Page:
To accomplish this adjustment, an actuator 112 (FIG. 1) is mounted in the nose cone 44. Its plunger 114 is provided with a disc 116 which is captured by a groove in the end of the sleeve 88. Axial movement of the plunger shifts the sleeve 104 and rotates the ring 56 to obtain the desired angular position between the ports 74 and 82. Pressurized hydraulic lines may extend through one of the struts 34 to the fuel/ignition control. Inputs to this control may then be employed to energize the actuator in optimizing the expansion of combustion gasses from the combustor chambers as a function of throttle input, or as a separately generated input.
As noted, the described means for adjusting the angular relation between the inducer discharge port 74 and the turbine inlet port 82 is in the nature of fine tuning. A further feature relating to cycle efficiency is in the provision of means for firing alternate, successive combustor chambers, as opposed to firing each of the combustion chambers successively. Alternate firing provides several advantages. It greatly extends the efficiency of operation over a wide range of power settings, or outputs, as well as permitting operation of the combustor components at reduced temperature levels, thus extending operating life.
These operating means are schematically shown in FIG. 6. The fuel/ignition control 96 is there shown in greater detail. An actuator arm 116 is driven from the accessories drive shaft 96 in one to one relation with rotation of the shaft 12. The arm 116 is arranged to successively actuate controls 118a, 118b, etc. The controls 118 are connected by fuel and electrical lines to the injectors 64 and spark plugs 66 in the respective chambers 62a, 62b, etc. Upon actuation, each control discharges a metered amount of fuel to its injector and then actuates its associated spark plug in proper timed sequence, the firing sequence, as illustrated, being 118b, 118a, 118i, 118h, 118g, 118f, 118e, 118d, 118c, in accordance with the previous description.
To obtain alternate firing of the combustor chambers, a second set of controls 120 is provided. These controls are actuated by an arm 122. This arm is also driven from the accessories drive shaft 94, but through a gear reducer 124, so that it rotates at one half the speed of the shaft 12. A switching device 126 is provided to selectively control firing of the combustor chambers by the controls 118 or 120. When this switch deactuates the controls 118 and actuates the controls 120, the firing sequence becomes 120b, 120i, 120g, 120e, 120c, 120a, 120h, 120f, 120d.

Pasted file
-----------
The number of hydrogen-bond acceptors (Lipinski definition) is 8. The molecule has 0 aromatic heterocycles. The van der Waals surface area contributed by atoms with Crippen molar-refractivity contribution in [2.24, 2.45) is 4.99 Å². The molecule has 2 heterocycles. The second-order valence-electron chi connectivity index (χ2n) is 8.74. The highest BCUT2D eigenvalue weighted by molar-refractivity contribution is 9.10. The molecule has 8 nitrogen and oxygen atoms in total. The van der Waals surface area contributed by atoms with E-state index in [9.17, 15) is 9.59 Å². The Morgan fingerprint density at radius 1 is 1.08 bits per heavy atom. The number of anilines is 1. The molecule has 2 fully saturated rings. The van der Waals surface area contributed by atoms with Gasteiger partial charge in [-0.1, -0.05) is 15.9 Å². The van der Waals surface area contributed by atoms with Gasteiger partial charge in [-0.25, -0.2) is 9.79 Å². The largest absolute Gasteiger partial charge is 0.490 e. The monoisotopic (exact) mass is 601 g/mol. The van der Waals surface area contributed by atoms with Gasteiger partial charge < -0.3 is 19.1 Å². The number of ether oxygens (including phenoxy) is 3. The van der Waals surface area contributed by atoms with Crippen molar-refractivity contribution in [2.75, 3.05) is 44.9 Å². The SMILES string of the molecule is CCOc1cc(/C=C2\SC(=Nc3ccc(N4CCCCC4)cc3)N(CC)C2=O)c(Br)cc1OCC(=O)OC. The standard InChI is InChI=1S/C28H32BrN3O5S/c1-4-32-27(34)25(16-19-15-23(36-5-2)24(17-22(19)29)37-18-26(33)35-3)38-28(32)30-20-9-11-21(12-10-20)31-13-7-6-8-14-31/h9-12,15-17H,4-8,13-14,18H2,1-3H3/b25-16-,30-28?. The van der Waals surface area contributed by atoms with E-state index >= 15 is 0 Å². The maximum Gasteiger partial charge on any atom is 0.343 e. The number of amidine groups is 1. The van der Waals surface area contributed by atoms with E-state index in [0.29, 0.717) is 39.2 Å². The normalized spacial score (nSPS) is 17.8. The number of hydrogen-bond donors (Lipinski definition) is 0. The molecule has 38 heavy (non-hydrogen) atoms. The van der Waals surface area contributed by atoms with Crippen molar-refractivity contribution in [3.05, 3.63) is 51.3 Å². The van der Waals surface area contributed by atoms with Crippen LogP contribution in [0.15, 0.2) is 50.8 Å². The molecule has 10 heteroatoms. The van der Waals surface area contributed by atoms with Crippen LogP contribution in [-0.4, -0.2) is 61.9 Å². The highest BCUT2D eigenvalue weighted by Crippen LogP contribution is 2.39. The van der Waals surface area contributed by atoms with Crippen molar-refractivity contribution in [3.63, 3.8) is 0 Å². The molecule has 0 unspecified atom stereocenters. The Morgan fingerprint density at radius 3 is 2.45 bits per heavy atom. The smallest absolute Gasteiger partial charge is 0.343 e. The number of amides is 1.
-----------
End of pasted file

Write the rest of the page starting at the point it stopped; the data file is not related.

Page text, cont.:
It will be appreciated that an odd number of chamber 62 is required to obtained the described firing of alternate, successive chambers. Three is the theoretical minimum, but it has been determined that five chambers is the mimimum acceptable for efficient operation.
It will be appreciated that the means for adjusting the angular relation between the inducer and turbine can be advantageously employed when employing the alternate firing sequence mode, as well as with the full power mode where each successive chamber is fired.
A further appreciation of the advantages of fixed volume combustion, and the present engine in particular, will be had by reference to FIGS. 10 and 11, which respectively show typical enthalpy-entropy diagrams for a conventional constant pressure, constant flow cycle engine and the present constant volume combustion engine. From FIG. 10 it will be seen that the typical constant pressure combustion cycle is dependent on the compressor energizing the gas stream to a relatively high pressure prior to combustion of fuel. The combustion energy available for work output, is reduced by the energy required to drive the compressor. Thus the theoretical, useful work output is but a fraction of the energy produced by the combustion of fuel.
In contrast, FIG. 11, illustrates that, in the present engine, essentially all of the combustion energy is available as output energy. This is directly attributable to to the fact that the inducer imparts only a minimal level of energy to the gas stream. Fuel combustion then increase energy both in terms of increased temperature and increased pressure, both forms of which are available to produce a work output by driving the turbine 18.